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Opinion

European Union test case: stop Hungary from backsliding on democracy

It's hard to love the EU – bureaucratic, legalistic, mired in gridlock. The euro crisis hasn't earned it much praise lately, either. But the EU still has vital clout. It can help force member states like Hungary to stick to democracy, rather than backslide into dictatorship.

By R. Daniel Kelemen / January 25, 2012

European Commission President José Manuel Barroso welcomes Hungary's Prime Minister Viktor Orbán (L) before their meeting at the European Union Commission headquarters in Brussels Jan. 24. Under pressure from the EU and IMF, Mr. Orbán promised to modify legislation he and his party enacted to consolidate their power. For all its failings, the EU may be the last best hope for democracy in Budapest.

REUTERS/Francois Lenoir

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New Brunswick, N.J.

It is hard to love the European Union. Bureaucratic and legalistic, often mired in gridlock, it is little wonder that the EU has such trouble winning over the hearts and minds of European citizens or inspiring confidence internationally. The eurozone crisis has made all of this worse, with skeptics questioning whether the common currency or the EU itself will survive. But the EU’s mounting conflict with the Hungarian government reminds us why this union of 27 democratic nations remains so vital.

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In 2010, Viktor Orbán and his party, Fidesz, won over two-thirds of the seats in Hungary’s parliament – a majority large enough to amend the Hungarian Constitution. Since then, the Orbán government has pushed through a slew of laws, constitutional amendments, and institutional reforms designed to remove any checks on his government and to consolidate his party’s hold on power for years to come.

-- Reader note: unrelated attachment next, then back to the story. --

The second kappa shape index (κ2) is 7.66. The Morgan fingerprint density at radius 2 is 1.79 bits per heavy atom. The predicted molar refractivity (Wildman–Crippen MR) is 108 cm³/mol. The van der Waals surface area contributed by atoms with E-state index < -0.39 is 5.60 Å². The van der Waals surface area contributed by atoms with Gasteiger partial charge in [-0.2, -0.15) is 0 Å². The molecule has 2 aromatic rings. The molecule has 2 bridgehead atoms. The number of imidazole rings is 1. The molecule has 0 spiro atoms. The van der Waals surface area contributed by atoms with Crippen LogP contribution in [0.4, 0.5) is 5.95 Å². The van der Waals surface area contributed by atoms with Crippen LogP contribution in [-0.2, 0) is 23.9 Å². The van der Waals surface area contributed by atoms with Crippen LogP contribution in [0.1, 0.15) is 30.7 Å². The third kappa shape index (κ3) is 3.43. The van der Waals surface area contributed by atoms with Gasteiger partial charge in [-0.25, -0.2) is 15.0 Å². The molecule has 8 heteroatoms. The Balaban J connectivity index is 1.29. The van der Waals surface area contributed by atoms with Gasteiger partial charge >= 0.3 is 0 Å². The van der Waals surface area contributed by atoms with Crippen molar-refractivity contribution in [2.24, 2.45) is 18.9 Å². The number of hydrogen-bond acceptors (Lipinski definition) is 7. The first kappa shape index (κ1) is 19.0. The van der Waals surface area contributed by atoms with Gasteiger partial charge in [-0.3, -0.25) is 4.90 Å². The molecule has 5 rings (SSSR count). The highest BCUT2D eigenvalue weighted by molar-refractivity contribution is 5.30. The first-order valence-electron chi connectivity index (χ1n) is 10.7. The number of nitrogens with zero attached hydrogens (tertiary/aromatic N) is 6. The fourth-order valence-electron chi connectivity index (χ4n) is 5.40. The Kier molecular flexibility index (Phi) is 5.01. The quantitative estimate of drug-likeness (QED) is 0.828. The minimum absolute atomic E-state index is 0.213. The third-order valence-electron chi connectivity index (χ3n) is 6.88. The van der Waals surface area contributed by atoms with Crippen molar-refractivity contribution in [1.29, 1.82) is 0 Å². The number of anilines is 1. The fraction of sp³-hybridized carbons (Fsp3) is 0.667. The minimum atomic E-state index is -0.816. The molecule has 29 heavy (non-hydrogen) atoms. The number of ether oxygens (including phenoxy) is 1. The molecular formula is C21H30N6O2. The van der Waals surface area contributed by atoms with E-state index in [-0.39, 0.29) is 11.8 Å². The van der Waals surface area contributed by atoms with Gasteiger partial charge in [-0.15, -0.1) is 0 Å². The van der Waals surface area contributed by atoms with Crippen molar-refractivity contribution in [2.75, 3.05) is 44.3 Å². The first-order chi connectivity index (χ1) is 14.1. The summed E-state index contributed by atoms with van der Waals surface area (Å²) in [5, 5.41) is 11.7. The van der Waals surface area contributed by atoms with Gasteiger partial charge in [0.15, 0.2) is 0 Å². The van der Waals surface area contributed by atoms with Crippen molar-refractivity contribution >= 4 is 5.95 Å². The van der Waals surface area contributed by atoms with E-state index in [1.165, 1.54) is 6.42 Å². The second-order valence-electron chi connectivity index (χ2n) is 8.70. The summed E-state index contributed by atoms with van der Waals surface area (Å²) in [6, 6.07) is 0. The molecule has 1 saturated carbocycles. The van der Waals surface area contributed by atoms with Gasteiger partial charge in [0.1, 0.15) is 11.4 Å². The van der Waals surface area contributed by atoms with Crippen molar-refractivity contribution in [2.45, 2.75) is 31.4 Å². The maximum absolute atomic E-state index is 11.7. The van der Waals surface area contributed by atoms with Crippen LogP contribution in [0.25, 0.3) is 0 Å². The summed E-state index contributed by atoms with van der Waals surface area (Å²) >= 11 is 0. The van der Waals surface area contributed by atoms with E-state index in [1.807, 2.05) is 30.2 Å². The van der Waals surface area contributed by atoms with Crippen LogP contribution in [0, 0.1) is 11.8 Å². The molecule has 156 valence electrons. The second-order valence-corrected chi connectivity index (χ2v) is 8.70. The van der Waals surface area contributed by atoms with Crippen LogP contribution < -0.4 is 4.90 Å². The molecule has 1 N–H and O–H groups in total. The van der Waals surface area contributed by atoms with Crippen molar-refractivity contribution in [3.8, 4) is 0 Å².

The Orbán government has passed laws attacking freedom of the press, freedom of religion, the independence of the judiciary, and the independence of Hungary’s central bank. They replaced Hungary’s previous electoral system with a new system designed to strongly favor Fidesz.

On Jan. 1, 2012, a new constitution went into effect – a constitution designed to perpetuate Fidesz’s hold on power. The new constitution requires that laws in many key areas of public policy can only be changed by a two-thirds super-majority in parliament. Fidesz can use its current two-thirds majority to pass laws that future governments – holding only a simple majority – will be unable to change.

Moreover, the new constitution establishes extremely long terms of office for key positions in government, including the public prosecutor and heads of the new budget council, media board, and national judicial office. These positions have been staffed with Fidesz party loyalists who will remain in office for years, regardless of the outcome of the next election.

In December, as international criticism of his government’s actions mounted, Mr. Orbán declared that no one in the world could tell the Hungarian parliament which laws to pass and which not to. Fortunately, he is wrong. In his bluster, Orbán ignored the fact that Hungary has joined the European Union, making it subject to European law. Ultimately, the European Court of Justice can tell Hungary when its laws are unacceptable.

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